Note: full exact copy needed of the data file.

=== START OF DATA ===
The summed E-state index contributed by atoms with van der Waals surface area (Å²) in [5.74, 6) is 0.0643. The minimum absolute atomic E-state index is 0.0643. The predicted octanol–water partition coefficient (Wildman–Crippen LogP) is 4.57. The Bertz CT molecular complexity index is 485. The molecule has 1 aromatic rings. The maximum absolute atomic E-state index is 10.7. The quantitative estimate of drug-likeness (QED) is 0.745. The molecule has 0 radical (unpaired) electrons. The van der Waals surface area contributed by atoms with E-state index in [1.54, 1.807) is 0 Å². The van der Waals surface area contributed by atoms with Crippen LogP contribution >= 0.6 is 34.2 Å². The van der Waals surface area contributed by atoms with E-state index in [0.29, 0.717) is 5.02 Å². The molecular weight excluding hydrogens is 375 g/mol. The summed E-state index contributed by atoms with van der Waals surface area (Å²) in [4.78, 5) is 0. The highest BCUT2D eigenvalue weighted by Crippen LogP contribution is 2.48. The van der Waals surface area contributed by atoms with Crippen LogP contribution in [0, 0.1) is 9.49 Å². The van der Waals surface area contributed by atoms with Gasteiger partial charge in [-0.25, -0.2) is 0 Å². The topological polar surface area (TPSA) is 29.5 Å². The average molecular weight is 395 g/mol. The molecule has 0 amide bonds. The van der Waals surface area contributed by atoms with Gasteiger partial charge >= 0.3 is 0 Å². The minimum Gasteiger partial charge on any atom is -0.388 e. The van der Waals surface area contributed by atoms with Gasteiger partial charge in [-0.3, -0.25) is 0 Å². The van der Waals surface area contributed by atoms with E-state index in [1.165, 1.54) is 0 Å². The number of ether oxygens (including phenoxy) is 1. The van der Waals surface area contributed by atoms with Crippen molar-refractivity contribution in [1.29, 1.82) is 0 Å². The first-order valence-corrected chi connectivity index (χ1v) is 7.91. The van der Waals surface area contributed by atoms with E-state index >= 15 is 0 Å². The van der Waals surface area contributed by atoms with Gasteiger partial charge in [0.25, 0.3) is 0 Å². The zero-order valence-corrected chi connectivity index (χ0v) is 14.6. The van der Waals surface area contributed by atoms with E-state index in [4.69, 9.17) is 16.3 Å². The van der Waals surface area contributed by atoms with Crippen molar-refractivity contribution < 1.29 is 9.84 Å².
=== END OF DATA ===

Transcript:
The summed E-state index contributed by atoms with van der Waals surface area (Å²) in [5.74, 6) is 0.0643. The minimum absolute atomic E-state index is 0.0643. The predicted octanol–water partition coefficient (Wildman–Crippen LogP) is 4.57. The Bertz CT molecular complexity index is 485. The molecule has 1 aromatic rings. The maximum absolute atomic E-state index is 10.7. The quantitative estimate of drug-likeness (QED) is 0.745. The molecule has 0 radical (unpaired) electrons. The van der Waals surface area contributed by atoms with E-state index in [1.54, 1.807) is 0 Å². The van der Waals surface area contributed by atoms with Crippen LogP contribution >= 0.6 is 34.2 Å². The van der Waals surface area contributed by atoms with E-state index in [0.29, 0.717) is 5.02 Å². The molecular weight excluding hydrogens is 375 g/mol. The summed E-state index contributed by atoms with van der Waals surface area (Å²) in [4.78, 5) is 0. The highest BCUT2D eigenvalue weighted by Crippen LogP contribution is 2.48. The van der Waals surface area contributed by atoms with Crippen LogP contribution in [0, 0.1) is 9.49 Å². The van der Waals surface area contributed by atoms with Gasteiger partial charge in [-0.25, -0.2) is 0 Å². The topological polar surface area (TPSA) is 29.5 Å². The average molecular weight is 395 g/mol. The molecule has 0 amide bonds. The van der Waals surface area contributed by atoms with Gasteiger partial charge >= 0.3 is 0 Å². The minimum Gasteiger partial charge on any atom is -0.388 e. The van der Waals surface area contributed by atoms with Gasteiger partial charge in [-0.3, -0.25) is 0 Å². The van der Waals surface area contributed by atoms with E-state index in [1.165, 1.54) is 0 Å². The number of ether oxygens (including phenoxy) is 1. The van der Waals surface area contributed by atoms with Crippen molar-refractivity contribution in [1.29, 1.82) is 0 Å². The first-order valence-corrected chi connectivity index (χ1v) is 7.91. The van der Waals surface area contributed by atoms with E-state index >= 15 is 0 Å². The van der Waals surface area contributed by atoms with Gasteiger partial charge in [0.25, 0.3) is 0 Å². The zero-order valence-corrected chi connectivity index (χ0v) is 14.6. The van der Waals surface area contributed by atoms with E-state index in [4.69, 9.17) is 16.3 Å². The van der Waals surface area contributed by atoms with Crippen molar-refractivity contribution < 1.29 is 9.84 Å².